Help! There’s a huge bee in my house/shed/conservatory/general vicinity!
It’s early spring, the weather is getting milder. So mild in fact you decide to open the windows, let some of that fresh spring air in the house. Next thing you know there is a HUGE bee - at least twice the normal size – flying about.
Or maybe you are out in the garden, enjoying the spring sun. When you are buzzed by a GIGANTIC bee hovering about with what seems a great sense of urgency.
Relax. Well, relax-ish. Yes, the bee/wasp/buzzy creature is bigger than normal, and yes it can sting you (but is very unlikely to unless you start swatting at it). Instead, savour this moment, for you are most likely in the presence of royalty.
Most people are familiar with honey bees, who generally overwinter in hives, but they are just one kind of bee. In Ireland we have 20 species of bumblebee and 77 types of solitary bees, not to mention wasps and hoverflies.
Bumblebee and wasp queens are larger then the average worker from their nest. During the rest of the year we are used to seeing the average size worker bees so as the queens come out of hibernation at this time of year to establish nests they seem larger than a “normal” bee.
Right now bumblebee queens, who overwinter in a little bed of leaves or soil, are starting to emerge from hibernation and can be seen making exploratory flights. They will forage on flowers to build up reserves before looking for a place to build a nest.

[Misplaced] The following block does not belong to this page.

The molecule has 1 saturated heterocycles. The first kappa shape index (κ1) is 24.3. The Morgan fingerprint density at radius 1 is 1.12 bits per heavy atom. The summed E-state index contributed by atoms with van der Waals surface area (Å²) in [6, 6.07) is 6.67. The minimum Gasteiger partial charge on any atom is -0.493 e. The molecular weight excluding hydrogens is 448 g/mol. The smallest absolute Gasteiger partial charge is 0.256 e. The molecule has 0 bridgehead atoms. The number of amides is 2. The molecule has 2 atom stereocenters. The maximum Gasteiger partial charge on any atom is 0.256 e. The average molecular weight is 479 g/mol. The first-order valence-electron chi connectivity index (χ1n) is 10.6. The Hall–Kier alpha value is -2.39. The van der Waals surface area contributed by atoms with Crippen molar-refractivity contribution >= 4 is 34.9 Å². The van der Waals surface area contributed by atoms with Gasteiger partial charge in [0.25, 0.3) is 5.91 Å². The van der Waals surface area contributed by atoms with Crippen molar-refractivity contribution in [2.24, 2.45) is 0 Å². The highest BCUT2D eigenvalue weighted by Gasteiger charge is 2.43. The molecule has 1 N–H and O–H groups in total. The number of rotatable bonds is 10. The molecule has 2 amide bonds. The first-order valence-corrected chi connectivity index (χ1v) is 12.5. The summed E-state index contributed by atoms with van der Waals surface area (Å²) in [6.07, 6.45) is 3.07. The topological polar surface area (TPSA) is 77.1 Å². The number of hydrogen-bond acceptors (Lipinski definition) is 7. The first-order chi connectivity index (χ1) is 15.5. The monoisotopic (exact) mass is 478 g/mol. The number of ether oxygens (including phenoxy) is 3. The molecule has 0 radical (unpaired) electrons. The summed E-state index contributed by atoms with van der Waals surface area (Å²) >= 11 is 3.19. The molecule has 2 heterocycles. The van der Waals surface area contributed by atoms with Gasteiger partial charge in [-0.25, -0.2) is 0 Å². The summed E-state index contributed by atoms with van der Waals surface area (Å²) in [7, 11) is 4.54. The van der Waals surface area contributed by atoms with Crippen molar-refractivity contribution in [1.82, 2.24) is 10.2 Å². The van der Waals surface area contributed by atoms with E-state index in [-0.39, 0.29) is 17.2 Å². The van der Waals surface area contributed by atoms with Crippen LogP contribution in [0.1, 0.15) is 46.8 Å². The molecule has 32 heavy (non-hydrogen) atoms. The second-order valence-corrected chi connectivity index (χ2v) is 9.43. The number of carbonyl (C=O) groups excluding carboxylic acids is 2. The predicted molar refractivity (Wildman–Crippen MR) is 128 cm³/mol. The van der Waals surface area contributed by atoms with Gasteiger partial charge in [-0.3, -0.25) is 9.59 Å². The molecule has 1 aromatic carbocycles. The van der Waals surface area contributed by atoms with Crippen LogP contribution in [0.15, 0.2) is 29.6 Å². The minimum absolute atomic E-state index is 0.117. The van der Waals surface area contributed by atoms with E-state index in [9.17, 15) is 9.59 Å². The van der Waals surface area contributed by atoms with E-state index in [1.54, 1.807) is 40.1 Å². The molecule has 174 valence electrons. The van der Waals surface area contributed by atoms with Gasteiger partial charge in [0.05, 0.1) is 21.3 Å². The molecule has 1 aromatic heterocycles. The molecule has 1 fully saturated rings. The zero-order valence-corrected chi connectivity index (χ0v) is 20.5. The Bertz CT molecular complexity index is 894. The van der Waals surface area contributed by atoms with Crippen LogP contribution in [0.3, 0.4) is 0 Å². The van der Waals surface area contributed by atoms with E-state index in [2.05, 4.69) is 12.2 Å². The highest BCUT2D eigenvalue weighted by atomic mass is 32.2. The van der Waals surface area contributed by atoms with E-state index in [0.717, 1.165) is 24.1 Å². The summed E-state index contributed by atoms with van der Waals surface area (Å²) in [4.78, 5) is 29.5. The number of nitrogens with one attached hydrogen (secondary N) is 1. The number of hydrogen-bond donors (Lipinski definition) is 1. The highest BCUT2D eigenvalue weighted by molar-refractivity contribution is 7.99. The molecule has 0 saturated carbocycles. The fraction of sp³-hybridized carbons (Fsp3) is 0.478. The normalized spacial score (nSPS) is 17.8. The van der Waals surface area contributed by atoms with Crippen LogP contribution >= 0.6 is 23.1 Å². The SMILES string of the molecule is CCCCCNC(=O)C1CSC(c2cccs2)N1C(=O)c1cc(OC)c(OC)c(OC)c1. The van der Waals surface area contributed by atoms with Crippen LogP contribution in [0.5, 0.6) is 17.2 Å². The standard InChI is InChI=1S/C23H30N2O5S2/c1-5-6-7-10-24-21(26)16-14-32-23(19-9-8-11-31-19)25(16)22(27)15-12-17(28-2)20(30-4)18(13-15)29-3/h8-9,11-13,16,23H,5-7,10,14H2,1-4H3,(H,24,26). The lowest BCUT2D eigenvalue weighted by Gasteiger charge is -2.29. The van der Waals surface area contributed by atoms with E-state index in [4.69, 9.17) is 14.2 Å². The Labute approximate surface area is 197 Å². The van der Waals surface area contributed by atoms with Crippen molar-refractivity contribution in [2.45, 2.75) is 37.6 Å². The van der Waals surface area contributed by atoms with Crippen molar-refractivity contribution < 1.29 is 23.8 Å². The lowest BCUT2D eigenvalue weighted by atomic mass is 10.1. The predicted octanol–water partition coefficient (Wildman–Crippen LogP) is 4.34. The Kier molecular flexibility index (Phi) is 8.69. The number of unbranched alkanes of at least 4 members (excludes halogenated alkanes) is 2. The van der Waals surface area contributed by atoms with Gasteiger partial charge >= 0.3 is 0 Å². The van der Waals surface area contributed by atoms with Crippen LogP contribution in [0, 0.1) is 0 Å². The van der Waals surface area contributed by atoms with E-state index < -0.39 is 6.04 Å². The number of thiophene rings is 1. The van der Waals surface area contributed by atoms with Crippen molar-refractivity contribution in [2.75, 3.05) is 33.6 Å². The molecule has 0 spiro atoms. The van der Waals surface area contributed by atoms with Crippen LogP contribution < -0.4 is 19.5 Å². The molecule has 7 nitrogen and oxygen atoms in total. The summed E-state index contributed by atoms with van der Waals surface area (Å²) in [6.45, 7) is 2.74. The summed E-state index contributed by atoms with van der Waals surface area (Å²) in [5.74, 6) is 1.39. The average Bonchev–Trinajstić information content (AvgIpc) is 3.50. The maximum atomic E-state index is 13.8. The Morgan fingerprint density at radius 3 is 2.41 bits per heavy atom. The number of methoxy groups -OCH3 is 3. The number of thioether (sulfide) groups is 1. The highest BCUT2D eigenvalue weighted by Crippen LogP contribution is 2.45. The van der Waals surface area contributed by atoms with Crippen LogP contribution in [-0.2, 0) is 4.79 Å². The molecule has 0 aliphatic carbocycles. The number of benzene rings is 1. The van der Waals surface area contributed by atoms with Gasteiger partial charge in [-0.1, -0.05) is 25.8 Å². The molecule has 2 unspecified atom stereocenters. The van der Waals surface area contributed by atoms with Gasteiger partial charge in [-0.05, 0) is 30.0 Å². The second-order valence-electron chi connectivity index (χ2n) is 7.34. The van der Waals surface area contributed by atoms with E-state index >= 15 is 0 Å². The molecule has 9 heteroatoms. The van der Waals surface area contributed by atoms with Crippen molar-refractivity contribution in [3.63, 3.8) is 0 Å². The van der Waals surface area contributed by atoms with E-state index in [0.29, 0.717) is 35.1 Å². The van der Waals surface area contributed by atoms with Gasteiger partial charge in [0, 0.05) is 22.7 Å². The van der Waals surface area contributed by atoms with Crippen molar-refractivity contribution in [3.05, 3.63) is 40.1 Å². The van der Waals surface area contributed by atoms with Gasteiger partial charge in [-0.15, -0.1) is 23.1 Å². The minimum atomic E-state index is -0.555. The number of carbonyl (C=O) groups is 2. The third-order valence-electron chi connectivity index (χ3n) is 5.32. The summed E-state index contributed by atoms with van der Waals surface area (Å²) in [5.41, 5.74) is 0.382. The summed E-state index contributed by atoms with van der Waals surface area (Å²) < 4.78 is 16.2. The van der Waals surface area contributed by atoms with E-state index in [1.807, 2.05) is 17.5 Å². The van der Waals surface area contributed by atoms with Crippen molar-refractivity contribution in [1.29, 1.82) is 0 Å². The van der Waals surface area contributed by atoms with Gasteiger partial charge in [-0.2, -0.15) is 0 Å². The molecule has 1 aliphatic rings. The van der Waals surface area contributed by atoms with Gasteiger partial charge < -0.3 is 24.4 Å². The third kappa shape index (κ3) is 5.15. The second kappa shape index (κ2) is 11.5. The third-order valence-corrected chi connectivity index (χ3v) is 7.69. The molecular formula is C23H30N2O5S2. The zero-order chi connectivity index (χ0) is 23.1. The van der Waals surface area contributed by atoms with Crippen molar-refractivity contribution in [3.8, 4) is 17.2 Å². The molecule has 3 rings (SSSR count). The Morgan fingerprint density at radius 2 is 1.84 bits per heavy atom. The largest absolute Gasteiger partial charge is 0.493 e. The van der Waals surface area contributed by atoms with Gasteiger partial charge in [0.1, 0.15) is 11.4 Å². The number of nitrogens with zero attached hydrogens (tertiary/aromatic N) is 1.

The bumblebee queen, who mated in the autumn before going into hibernation, will start laying eggs in her nest and once these emerge they will be the female worker bees. Later in the year the queen will lay male and new queen bees who will leave the nest to mate.
The entire nest - old queen bee, workers and males - will die in the autumn. The new mated queens will find themselves a dry spot to over winter and emerge in the spring.
Similarly, wasps nests die out in autumn each year and only the mated queens hibernate for the winter. They will emerge in spring and look for a site to build a nest.
So any bee you come across in the spring will have much more important things on her mind then you. Open a window, guide her outside and let her continue on her way.
Honeybees may be the darling of the public at the moment but wild bees, and that includes wasps, are just as effective pollinators. Plus a significant portion of wild bees are in serious decline so they need all the help they can get.
If you come across a nest of bees of some description later in the year in your home or some other inconvenient place, please don’t go at them with a can of pesticide - contact your local beekeeping association *with pictures* and they will be able to advise you on the best course of action.
- don’t swat at them, you would be annoyed if someone did it to you. Bees interpret jerky movements as a threat.
- don’t squash them, especially if there are other bees or wasps around, an “alarm“ pheromone will be released causing other bees to react defensively.
- if the bee appears to be struggling or tired, you can try to offer it a few drops of 50-50 sugar water to see if that revives it
Federation of Irish Beekeeping Associations: https://irishbeekeeping.ie
All Ireland Pollinators Plan: https://pollinators.ie